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David Evans http://www.cs.virginia.edu/evans cs302: Theory of Computation University of Virginia Computer Science Lecture 17: ProvingUndecidability

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2 Lecture 17: Proving Undecidability Proofs of Decidability How can you prove a language is decidable?

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3 Lecture 17: Proving Undecidability What Decidable Means A language L is decidable if there exists a TM M such that for all strings w : –If w L, M enters q Accept. –If w L, M enters q Reject. To prove a language is decidable, we can show how to construct a TM that decides it. For a correct proof, need a convincing argument that the TM always eventually accepts or rejects any input.

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4 Lecture 17: Proving Undecidability Proofs of Undecidability How can you prove a language is undecidable?

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5 Lecture 17: Proving Undecidability Proofs of Undecidability To prove a language is undecidable, need to show there is no Turing Machine that can decide the language. This is hard: requires reasoning about all possible TMs.

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6 Lecture 17: Proving Undecidability Proof by Reduction 1. We know X does not exist. (e.g., X = a TM that can decide A TM ) X 2. Assume Y exists. (e.g., Y = a TM that can decide B ) Y 3. Show how to use Y to make X. Y 4. Since X does not exist, but Y could be used to make X, then Y must not exist.

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7 Lecture 17: Proving Undecidability Reduction Proofs B reduces to A means Y that can solve B can be used to make X that can solve A The name reduces is confusing: it is in the opposite direction of the making. Hence, A is not a harder problem than B.

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8 Lecture 17: Proving Undecidability Converse? Y that can solve B can be used to make X that can solve A A is not a harder problem than B. A reduces to B Does this mean B is as hard as A? No! Y can be any solver for B. X is one solver for A. There might be easier solvers for A.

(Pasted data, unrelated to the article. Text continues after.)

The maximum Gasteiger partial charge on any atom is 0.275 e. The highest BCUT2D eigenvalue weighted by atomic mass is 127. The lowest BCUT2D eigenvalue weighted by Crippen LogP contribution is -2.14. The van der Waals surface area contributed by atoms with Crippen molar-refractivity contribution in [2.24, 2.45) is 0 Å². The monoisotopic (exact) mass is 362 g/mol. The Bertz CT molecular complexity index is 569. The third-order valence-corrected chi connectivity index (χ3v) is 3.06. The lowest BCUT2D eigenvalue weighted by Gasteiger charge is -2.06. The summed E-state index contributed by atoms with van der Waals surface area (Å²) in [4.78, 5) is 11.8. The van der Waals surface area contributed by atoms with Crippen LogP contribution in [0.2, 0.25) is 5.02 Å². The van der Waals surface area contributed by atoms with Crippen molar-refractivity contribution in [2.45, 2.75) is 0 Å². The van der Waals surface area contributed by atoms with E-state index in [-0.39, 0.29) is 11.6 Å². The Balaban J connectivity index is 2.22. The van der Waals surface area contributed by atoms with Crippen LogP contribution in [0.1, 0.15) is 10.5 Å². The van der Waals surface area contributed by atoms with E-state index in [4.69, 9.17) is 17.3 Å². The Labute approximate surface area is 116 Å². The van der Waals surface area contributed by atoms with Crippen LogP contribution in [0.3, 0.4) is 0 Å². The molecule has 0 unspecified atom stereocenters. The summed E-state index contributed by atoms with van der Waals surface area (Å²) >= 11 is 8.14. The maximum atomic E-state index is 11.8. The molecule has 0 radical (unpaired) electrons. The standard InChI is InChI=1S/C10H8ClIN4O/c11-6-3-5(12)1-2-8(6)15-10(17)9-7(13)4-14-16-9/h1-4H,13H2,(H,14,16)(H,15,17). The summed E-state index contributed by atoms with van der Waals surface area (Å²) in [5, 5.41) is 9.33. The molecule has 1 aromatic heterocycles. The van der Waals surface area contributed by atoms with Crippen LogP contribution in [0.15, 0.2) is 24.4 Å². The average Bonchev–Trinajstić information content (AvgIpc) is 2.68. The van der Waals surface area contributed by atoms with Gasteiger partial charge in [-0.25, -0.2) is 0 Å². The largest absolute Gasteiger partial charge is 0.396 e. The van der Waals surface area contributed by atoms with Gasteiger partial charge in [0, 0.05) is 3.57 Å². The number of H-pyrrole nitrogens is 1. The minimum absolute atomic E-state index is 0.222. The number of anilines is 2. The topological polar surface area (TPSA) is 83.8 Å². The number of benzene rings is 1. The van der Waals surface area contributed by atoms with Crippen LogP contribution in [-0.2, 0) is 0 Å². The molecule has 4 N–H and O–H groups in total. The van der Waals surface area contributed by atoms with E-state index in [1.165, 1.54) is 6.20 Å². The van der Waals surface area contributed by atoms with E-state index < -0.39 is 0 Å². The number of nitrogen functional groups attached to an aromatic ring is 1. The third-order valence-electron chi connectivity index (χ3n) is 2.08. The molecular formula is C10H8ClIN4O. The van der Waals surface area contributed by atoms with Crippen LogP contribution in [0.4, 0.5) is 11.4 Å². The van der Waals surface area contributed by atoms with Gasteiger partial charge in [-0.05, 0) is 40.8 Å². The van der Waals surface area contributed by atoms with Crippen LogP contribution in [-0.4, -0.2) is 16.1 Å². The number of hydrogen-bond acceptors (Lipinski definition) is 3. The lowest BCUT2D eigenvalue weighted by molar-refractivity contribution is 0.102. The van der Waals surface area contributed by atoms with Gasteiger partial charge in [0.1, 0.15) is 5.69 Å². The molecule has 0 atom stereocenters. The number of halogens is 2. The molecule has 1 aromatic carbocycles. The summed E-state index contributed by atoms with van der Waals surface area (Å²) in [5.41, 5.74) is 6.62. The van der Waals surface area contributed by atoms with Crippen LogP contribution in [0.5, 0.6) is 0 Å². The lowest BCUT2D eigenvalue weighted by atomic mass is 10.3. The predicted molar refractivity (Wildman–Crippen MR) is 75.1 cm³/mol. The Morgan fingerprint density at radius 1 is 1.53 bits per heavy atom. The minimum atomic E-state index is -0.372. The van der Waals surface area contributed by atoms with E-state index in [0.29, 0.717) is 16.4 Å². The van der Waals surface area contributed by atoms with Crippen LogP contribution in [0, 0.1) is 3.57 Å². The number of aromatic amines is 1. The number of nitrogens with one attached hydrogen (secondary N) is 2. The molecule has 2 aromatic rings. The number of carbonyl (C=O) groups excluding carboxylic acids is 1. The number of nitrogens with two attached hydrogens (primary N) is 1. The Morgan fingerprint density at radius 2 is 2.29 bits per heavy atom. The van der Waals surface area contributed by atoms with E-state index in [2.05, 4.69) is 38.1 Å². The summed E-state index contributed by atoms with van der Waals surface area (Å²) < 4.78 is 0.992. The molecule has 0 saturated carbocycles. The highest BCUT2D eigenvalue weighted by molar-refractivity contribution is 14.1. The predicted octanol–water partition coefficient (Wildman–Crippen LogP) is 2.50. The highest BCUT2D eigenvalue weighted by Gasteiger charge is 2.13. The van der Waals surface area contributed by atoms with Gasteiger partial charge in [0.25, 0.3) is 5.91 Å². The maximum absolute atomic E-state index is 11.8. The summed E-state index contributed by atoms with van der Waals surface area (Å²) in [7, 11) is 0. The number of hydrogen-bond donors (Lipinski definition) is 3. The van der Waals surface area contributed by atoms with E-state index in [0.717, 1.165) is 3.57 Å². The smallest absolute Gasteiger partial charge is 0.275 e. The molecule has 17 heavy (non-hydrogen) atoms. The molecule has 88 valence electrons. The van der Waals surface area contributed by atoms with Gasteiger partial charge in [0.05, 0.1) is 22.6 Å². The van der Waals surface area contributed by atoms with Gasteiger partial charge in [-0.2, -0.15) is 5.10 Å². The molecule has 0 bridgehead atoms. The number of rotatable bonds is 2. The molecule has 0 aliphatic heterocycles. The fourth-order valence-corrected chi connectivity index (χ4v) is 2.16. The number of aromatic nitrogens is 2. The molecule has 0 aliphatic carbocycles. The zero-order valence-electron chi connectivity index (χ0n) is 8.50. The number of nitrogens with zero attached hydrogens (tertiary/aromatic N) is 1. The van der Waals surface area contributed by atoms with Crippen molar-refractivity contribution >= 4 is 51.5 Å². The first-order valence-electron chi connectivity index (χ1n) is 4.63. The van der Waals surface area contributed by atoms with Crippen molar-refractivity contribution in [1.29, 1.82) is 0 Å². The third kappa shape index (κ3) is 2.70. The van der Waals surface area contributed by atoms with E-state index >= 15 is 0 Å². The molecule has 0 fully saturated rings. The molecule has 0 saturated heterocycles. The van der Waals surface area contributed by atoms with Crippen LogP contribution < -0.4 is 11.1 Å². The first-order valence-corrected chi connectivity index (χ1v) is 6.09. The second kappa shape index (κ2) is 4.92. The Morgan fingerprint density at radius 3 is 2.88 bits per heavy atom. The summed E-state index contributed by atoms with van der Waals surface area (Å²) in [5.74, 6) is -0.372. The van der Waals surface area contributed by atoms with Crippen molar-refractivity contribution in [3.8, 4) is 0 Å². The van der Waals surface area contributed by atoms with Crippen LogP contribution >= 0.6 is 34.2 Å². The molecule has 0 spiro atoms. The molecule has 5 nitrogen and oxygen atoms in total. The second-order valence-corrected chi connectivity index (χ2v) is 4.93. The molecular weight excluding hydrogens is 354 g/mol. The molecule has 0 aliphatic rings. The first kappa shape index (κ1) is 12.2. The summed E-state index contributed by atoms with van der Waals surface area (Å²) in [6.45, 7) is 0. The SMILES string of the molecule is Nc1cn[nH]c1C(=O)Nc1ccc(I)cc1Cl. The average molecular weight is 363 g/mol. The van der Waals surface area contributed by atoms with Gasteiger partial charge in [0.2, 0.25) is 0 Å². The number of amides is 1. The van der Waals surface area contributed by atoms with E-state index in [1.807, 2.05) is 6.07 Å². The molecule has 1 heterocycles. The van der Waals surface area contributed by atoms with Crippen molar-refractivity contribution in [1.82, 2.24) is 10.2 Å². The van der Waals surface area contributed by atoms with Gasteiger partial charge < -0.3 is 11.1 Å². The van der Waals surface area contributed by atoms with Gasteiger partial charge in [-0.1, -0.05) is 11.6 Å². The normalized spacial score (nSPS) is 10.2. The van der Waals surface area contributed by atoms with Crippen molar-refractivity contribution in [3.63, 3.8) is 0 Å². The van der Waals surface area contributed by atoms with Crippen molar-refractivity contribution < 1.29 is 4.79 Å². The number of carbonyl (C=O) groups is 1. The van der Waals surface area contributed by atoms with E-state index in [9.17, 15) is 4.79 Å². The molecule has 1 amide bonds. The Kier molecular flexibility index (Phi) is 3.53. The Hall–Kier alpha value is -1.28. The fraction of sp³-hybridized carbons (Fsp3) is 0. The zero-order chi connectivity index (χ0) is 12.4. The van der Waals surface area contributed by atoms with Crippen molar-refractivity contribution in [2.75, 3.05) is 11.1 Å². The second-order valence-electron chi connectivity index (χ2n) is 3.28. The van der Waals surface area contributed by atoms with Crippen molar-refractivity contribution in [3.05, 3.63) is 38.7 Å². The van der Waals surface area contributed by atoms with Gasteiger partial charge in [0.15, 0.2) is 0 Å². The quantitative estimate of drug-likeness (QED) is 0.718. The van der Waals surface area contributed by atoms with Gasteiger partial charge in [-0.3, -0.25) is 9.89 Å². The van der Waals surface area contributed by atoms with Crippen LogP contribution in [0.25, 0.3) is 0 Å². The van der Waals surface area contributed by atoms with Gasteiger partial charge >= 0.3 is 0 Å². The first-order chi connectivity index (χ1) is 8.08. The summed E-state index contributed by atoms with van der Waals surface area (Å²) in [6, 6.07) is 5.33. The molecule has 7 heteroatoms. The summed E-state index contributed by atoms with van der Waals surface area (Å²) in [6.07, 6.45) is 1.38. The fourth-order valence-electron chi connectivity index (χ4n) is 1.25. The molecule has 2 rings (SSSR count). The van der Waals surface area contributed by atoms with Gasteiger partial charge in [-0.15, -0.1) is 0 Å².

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9 Lecture 17: Proving Undecidability Reduction Pitfalls Be careful: the direction matters a great deal –Showing a machine that decides B can be used to build a machine that decides A shows that A is not harder than B. –To show equivalence, need reductions in both directions. The transformation must involve only things you know you can do: otherwise the contradiction might be because something else doesnt exist. What does can do mean here?

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10 Lecture 17: Proving Undecidability What Can Do Means The transformations in a reduction proof are limited by what you are proving For undecidability proofs, you are proving something about all TMs: the reduction transformations are anything that a TM can do that is guaranteed to terminate For complexity proofs (later), you are proving something about how long it takes: the time it takes to do the transformation is limited

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11 Lecture 17: Proving Undecidability The Halting Problem HALT TM = { | M is a TM description and M halts on input w } Alternate statement as problem: Input: A TM M and input w Output: True if M halts on w, otherwise False.

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12 Lecture 17: Proving Undecidability Is HALT TM Decidable? Possible Yes answer: Prove it is decidable Possible No answer: prove it is undecidable Design a TM that can decide HALT TM Show that no TM can decide HALT TM Show that a TM that could decide HALT TM could be used to decide A TM which we already proved is undecidable.